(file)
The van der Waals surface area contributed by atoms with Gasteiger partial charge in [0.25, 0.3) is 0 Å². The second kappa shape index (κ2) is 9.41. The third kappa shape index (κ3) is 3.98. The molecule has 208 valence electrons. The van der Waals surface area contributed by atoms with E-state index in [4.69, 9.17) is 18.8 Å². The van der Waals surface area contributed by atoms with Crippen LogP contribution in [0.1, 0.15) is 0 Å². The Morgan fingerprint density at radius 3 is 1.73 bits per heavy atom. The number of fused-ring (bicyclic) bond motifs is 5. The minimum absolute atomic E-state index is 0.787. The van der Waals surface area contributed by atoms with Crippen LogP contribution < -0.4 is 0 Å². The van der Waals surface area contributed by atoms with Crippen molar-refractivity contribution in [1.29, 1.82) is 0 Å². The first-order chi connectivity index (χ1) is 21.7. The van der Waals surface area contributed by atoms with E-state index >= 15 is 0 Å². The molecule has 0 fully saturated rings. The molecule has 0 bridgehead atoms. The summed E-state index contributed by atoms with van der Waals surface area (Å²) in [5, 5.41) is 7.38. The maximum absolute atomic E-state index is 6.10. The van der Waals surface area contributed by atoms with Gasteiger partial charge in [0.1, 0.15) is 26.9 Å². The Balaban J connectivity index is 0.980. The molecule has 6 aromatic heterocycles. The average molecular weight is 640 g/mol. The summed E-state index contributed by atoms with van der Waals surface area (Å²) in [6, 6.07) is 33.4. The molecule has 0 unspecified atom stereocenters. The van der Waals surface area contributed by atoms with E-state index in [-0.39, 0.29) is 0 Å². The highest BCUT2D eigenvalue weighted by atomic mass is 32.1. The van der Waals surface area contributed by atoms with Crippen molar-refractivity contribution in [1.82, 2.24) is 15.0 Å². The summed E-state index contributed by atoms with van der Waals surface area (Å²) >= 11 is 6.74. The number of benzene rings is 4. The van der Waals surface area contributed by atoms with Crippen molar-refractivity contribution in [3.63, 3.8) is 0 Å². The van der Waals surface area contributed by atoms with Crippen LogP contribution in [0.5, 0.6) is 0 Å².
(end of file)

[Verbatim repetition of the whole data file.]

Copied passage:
The van der Waals surface area contributed by atoms with Gasteiger partial charge in [0.25, 0.3) is 0 Å². The second kappa shape index (κ2) is 9.41. The third kappa shape index (κ3) is 3.98. The molecule has 208 valence electrons. The van der Waals surface area contributed by atoms with E-state index in [4.69, 9.17) is 18.8 Å². The van der Waals surface area contributed by atoms with Crippen LogP contribution in [0.1, 0.15) is 0 Å². The Morgan fingerprint density at radius 3 is 1.73 bits per heavy atom. The number of fused-ring (bicyclic) bond motifs is 5. The minimum absolute atomic E-state index is 0.787. The van der Waals surface area contributed by atoms with Crippen LogP contribution < -0.4 is 0 Å². The van der Waals surface area contributed by atoms with Crippen molar-refractivity contribution in [1.29, 1.82) is 0 Å². The first-order chi connectivity index (χ1) is 21.7. The van der Waals surface area contributed by atoms with E-state index >= 15 is 0 Å². The molecule has 0 fully saturated rings. The molecule has 0 bridgehead atoms. The summed E-state index contributed by atoms with van der Waals surface area (Å²) in [5, 5.41) is 7.38. The maximum absolute atomic E-state index is 6.10. The van der Waals surface area contributed by atoms with Gasteiger partial charge in [0.1, 0.15) is 26.9 Å². The Balaban J connectivity index is 0.980. The molecule has 6 aromatic heterocycles. The average molecular weight is 640 g/mol. The summed E-state index contributed by atoms with van der Waals surface area (Å²) in [6, 6.07) is 33.4. The molecule has 0 unspecified atom stereocenters. The van der Waals surface area contributed by atoms with E-state index in [-0.39, 0.29) is 0 Å². The highest BCUT2D eigenvalue weighted by atomic mass is 32.1. The van der Waals surface area contributed by atoms with Crippen molar-refractivity contribution in [1.82, 2.24) is 15.0 Å². The summed E-state index contributed by atoms with van der Waals surface area (Å²) >= 11 is 6.74. The number of benzene rings is 4. The van der Waals surface area contributed by atoms with Crippen molar-refractivity contribution in [3.63, 3.8) is 0 Å². The van der Waals surface area contributed by atoms with Crippen LogP contribution in [0.5, 0.6) is 0 Å².